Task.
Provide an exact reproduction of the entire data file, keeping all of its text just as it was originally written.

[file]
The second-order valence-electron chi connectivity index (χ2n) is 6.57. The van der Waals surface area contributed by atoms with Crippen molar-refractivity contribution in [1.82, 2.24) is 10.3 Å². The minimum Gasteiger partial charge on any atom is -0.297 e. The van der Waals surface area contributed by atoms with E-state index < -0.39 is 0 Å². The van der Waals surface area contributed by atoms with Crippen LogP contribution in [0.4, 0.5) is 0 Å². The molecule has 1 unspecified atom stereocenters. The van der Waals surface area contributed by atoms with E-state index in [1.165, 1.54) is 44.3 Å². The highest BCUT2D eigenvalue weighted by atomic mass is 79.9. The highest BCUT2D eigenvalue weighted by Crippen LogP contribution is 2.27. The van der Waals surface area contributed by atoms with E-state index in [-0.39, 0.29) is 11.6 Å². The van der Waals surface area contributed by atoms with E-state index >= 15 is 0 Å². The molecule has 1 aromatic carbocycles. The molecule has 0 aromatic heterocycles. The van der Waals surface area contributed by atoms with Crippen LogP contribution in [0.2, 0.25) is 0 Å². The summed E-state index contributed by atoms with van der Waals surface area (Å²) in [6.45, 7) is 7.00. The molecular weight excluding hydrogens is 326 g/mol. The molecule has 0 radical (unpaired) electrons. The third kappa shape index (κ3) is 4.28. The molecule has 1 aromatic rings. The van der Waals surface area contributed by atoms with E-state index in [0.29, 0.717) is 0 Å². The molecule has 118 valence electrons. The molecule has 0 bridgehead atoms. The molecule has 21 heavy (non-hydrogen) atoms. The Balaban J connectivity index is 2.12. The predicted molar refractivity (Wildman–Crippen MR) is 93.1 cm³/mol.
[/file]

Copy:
The second-order valence-electron chi connectivity index (χ2n) is 6.57. The van der Waals surface area contributed by atoms with Crippen molar-refractivity contribution in [1.82, 2.24) is 10.3 Å². The minimum Gasteiger partial charge on any atom is -0.297 e. The van der Waals surface area contributed by atoms with E-state index < -0.39 is 0 Å². The van der Waals surface area contributed by atoms with Crippen LogP contribution in [0.4, 0.5) is 0 Å². The molecule has 1 unspecified atom stereocenters. The van der Waals surface area contributed by atoms with E-state index in [1.165, 1.54) is 44.3 Å². The highest BCUT2D eigenvalue weighted by atomic mass is 79.9. The highest BCUT2D eigenvalue weighted by Crippen LogP contribution is 2.27. The van der Waals surface area contributed by atoms with E-state index in [-0.39, 0.29) is 11.6 Å². The van der Waals surface area contributed by atoms with E-state index >= 15 is 0 Å². The molecule has 1 aromatic carbocycles. The molecule has 0 aromatic heterocycles. The van der Waals surface area contributed by atoms with Crippen LogP contribution in [0.2, 0.25) is 0 Å². The summed E-state index contributed by atoms with van der Waals surface area (Å²) in [6.45, 7) is 7.00. The molecular weight excluding hydrogens is 326 g/mol. The molecule has 0 radical (unpaired) electrons. The third kappa shape index (κ3) is 4.28. The molecule has 1 aromatic rings. The van der Waals surface area contributed by atoms with E-state index in [0.29, 0.717) is 0 Å². The molecule has 118 valence electrons. The molecule has 0 bridgehead atoms. The molecule has 21 heavy (non-hydrogen) atoms. The Balaban J connectivity index is 2.12. The predicted molar refractivity (Wildman–Crippen MR) is 93.1 cm³/mol.